Network Trial Begins in Petersburg

filinkov and boyarshinov-komm.jpgNetwork case defendants Viktor Filinkov and Yuli Boyarshinov in the cage at court yesterday. Filinkov (left) wears a sweatshirt emblazoned with the slogan, “Your taser can’t kill our ideas.” Photo by Alexander Koryakov. Courtesy of Kommersant

The Defendants Were Assigned Roles: Network Trial Gets Underway in Petersburg
Anna Pushkarskaya
Kommersant
April 9, 2019

The court trial in the case of the “anarchist terrorist community” Network got underway in St. Petersburg. Viktor Filinkov, a 24-year-old programmer, and Yuli Boyarshinov, a 27-year-old industrial climber, have been charged with involvement in Network. Federation Council member Lyudmila Narusova, who attended the hearing, pointed out the “ability to throw grenades,” which the prosecution included in the evidence against the defendants, was taught officially to members of the patriotic youth movement Yunarmiya.

“This case has nothing to do with the rule of law,” Narusova noted.

Filinkov and Boyarshinov’s case is being tried in St. Petersburg by the Moscow District Military Court. In January, the same court sentenced Igor Shishkin, who made a deal with case investigators, to three and a half years in prison. Subsequently, the FSB placed Network on the Russian federal list of banned organizations.

The courtroom could not accommodate everyone who wanted to attended the trial. Narusova and ex-State Duma member and civil rights activist Yuli Rybakov were in the gallery.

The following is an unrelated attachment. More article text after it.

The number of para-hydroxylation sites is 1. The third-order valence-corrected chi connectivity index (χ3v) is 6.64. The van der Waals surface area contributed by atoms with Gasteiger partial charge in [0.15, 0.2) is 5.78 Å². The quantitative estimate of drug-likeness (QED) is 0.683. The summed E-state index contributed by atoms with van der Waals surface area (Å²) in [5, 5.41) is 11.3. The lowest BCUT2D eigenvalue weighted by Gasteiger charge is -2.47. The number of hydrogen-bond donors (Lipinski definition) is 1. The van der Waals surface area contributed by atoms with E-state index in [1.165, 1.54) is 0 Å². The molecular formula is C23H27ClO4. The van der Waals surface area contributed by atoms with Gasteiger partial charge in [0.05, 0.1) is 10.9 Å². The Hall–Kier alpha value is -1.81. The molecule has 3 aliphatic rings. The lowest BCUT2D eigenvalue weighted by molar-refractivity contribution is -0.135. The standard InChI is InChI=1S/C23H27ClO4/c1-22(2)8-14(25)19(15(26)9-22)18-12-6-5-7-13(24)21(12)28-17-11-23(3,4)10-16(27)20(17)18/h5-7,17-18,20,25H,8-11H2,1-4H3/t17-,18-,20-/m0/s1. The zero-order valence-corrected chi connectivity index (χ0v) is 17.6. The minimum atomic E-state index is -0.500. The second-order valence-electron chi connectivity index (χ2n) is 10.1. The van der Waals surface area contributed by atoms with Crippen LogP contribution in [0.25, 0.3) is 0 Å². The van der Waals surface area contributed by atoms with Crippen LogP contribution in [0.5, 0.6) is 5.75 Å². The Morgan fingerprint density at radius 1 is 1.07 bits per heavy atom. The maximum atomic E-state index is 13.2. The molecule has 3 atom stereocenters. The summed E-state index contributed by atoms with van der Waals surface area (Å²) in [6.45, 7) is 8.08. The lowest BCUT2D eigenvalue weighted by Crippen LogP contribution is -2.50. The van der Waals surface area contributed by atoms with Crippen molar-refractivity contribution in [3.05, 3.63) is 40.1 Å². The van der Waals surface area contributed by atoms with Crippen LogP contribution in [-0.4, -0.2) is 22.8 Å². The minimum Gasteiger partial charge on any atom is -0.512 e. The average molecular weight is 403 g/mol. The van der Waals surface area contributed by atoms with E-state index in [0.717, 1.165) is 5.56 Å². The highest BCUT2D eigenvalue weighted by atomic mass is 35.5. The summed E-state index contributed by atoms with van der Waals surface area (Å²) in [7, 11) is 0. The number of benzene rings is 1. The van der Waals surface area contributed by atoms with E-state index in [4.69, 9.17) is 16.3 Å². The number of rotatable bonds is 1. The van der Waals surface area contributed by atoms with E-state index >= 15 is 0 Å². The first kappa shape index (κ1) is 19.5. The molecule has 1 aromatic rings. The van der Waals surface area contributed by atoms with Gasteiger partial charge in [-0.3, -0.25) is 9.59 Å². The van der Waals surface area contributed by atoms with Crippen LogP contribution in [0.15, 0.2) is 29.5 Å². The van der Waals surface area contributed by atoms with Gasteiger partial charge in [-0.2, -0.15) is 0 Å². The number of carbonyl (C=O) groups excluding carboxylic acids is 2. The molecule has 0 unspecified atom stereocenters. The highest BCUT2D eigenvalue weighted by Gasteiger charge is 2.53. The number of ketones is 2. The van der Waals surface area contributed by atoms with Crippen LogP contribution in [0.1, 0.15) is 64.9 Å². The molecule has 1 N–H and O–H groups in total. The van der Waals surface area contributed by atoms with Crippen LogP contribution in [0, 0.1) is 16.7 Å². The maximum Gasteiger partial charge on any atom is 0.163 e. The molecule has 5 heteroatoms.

The defendants were applauded by the gallery as armed guards led them into the courtroom.

During the investigation, Filinkov and three young men in Penza also charged in the case publicly stated they had been tortured with electrical shocks. Boyarshinov claimed conditions in the remand prison were tantamount to torture. Both men have filed complaints with the European Court of Human Rights (ECHR) in Strasbourg.

Lawyer Vitaly Cherkasov motioned the court to let his defendant, Filinkov, sit beside him during the hearing, rather than in the cage, since he had no criminal record or history of conflicts with the law.

The presence in the courtroom of riot police, regular police, and court bailiffs, as well as Cherkasov’s mention of international norms, how things were done at the EHCR, and Prime Minister Dmitry Medvedev’s order to his underlings to explore options for banning the use of the cage in Russian courtrooms made no impression on the court. Both defendants were kept in the cage for the entire hearing.